By Mid-Summer, Dense Root Systems and Shallow Containers Make for a Thirsty Basket. Loosen Dense Roots by Pushing a Dowel Through the Plant in Several Places; Allowing Water to Pass Through, Rather than Roll Off the Top of the Basket

Epsom Salts Super-Flower Solution

1/2 cup Epsom Salts

1 Gallon Sun-Warmed Water

Fill a gallon sized watering can with tepid water (or warm a can of water in the sun) and mix in 1/2 cup of Epsom Salts until dissolved. After watering as usual for the first round, return to each basket with the Epsom Salt solution. Avoiding the foliage, pour about a half a quart of solution into each hanging basket. Repeat monthly throughout the growing season.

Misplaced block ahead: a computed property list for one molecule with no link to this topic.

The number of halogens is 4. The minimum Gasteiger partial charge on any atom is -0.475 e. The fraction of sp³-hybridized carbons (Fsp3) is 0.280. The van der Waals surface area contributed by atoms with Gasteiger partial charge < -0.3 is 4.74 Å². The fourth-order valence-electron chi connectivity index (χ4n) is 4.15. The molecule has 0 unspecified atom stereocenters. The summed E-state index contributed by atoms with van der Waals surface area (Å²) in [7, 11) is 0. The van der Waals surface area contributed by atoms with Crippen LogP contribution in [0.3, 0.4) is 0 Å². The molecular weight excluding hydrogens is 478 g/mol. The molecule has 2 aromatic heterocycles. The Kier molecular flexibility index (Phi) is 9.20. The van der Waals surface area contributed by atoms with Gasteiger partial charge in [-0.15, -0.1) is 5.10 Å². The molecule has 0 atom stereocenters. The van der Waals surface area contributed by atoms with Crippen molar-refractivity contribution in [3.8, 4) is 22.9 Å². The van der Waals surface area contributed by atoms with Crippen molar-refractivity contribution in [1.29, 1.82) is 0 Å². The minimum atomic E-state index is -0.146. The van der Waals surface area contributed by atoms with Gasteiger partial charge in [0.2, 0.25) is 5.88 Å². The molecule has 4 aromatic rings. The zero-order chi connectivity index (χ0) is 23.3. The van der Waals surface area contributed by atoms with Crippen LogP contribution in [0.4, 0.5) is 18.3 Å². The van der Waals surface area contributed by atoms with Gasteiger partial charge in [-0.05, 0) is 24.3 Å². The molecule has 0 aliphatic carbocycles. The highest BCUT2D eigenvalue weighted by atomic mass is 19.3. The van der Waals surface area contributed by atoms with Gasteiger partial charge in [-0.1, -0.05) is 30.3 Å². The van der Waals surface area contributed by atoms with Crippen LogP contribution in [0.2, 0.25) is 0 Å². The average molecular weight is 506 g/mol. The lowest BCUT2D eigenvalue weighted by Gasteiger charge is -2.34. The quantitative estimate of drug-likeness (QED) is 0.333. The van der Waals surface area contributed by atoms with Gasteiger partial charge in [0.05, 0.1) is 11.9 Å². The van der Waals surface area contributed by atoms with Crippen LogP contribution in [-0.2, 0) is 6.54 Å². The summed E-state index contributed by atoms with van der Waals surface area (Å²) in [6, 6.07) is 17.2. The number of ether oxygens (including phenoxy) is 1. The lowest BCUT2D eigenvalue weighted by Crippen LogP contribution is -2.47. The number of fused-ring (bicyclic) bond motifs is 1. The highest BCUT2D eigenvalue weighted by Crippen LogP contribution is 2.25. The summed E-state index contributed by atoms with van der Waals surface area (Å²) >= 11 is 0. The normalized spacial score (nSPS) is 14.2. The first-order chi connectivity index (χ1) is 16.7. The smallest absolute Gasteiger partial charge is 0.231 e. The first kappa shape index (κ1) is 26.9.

Photographs and Text ⓒ Michaela Medina/The Gardener’s Eden. All images, articles and content on this site (with noted exceptions), are the original, copyrighted property of The Gardener’s Eden and may not be reposted, reproduced or used in any way without prior written consent. Contact information is in the left side bar. Please do not take my photographs without asking first. Thank you!